How To Remove Moss From Roof For Good

Overgrown moss on your roof may make your home feel like it is deep in a magical woodland forest. But in reality, moss is not a good thing when it is growing on your home, despite the magical feeling that comes along with it.

roof moss removal

Moss in your yard can also mean trouble if it is natural. However, you can grow your own moss safely as there are varieties that are safe to use around other plants and that can survive in any region.

Why Does Moss Grow On Roofs?

Moss forms from spores that are carried by the wind or rain. The reason it doesn’t grow in your yard often is that moss doesn’t usually grow where healthy plants, including grass, are already thriving. 

But it can grow on your roof because there is a good place for the shallow roots to grow and because there aren’t any other plants there. Also, your roof sees a lot of rain, which will help the moss grow quickly. 

As pretty as moss can be, it is not good for your roof as it can pull up shingles, grow underneath wood, and damage your roof. When this happens, your roof will be prey to leaks, pests, and other dangers.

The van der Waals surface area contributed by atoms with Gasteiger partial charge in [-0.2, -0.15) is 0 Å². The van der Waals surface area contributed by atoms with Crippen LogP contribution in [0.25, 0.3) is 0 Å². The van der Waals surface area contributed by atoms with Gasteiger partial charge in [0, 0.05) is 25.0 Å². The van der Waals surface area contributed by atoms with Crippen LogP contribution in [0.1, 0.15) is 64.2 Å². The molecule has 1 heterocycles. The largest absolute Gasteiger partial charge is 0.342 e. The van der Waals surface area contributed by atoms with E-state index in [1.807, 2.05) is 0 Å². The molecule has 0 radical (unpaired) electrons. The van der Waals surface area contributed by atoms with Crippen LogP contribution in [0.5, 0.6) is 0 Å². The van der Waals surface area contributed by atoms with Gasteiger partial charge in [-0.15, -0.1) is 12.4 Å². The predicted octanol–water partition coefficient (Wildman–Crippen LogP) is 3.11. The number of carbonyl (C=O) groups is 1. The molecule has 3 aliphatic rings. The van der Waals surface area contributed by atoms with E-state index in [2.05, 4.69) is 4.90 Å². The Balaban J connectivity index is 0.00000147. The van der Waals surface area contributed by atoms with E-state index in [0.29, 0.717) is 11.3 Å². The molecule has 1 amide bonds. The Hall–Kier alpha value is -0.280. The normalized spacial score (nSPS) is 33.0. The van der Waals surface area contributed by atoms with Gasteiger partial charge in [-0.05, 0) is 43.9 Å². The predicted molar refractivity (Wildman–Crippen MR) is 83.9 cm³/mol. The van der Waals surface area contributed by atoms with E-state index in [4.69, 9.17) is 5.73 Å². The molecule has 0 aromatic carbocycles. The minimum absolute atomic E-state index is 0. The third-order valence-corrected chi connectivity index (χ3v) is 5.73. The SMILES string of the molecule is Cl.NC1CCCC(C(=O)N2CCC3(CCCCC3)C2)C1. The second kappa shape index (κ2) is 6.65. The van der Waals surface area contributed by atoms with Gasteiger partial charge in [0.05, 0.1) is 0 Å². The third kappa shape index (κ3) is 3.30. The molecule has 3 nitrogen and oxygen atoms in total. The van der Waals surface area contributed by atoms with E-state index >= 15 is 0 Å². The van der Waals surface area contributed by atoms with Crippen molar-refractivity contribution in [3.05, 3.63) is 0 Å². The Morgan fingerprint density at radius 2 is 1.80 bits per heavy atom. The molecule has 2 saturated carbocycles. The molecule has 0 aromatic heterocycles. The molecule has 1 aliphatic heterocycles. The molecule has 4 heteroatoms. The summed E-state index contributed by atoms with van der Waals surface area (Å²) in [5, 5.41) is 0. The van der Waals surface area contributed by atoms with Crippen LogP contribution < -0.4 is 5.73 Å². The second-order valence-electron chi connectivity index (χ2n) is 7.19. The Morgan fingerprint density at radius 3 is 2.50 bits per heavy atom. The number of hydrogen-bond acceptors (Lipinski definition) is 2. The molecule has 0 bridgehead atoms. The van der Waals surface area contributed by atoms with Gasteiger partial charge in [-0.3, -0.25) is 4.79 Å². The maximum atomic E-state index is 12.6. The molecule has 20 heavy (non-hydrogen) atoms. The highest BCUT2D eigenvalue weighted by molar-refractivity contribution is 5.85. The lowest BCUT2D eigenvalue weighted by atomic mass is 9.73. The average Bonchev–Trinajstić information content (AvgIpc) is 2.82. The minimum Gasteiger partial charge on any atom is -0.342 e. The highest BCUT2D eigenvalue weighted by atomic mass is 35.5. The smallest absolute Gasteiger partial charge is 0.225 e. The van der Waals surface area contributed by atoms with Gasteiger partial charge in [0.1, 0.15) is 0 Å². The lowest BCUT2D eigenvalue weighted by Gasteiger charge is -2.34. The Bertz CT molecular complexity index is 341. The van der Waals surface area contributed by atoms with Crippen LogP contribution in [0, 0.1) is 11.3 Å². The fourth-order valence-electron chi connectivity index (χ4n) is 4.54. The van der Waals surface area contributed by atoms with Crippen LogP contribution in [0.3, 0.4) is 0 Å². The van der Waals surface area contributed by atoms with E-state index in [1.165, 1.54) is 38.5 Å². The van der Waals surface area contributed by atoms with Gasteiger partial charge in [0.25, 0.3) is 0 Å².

Types Of Moss On Roof

Types Of Moss On RoofView in gallery

Moss is actually a broad term to use, such as grass or mold, to describe a certain type of growth. That’s because moss is small, non-vascular flowerless plants that grow shallow and don’t get very tall.

Although you should treat all moss the same, here are the most common types of moss you may find in your yard or on your roof.

Cushion Moss – Leucobryum glaucum

Color: Gray-green leaves and dark brown stems.

Region: Eastern North America and Europe.

Info: This moss gets its name from the soft, pillow-like mound that can be up to two feet wide. It is known for being able to withstand droughts whereas other mosses need moisture at all times.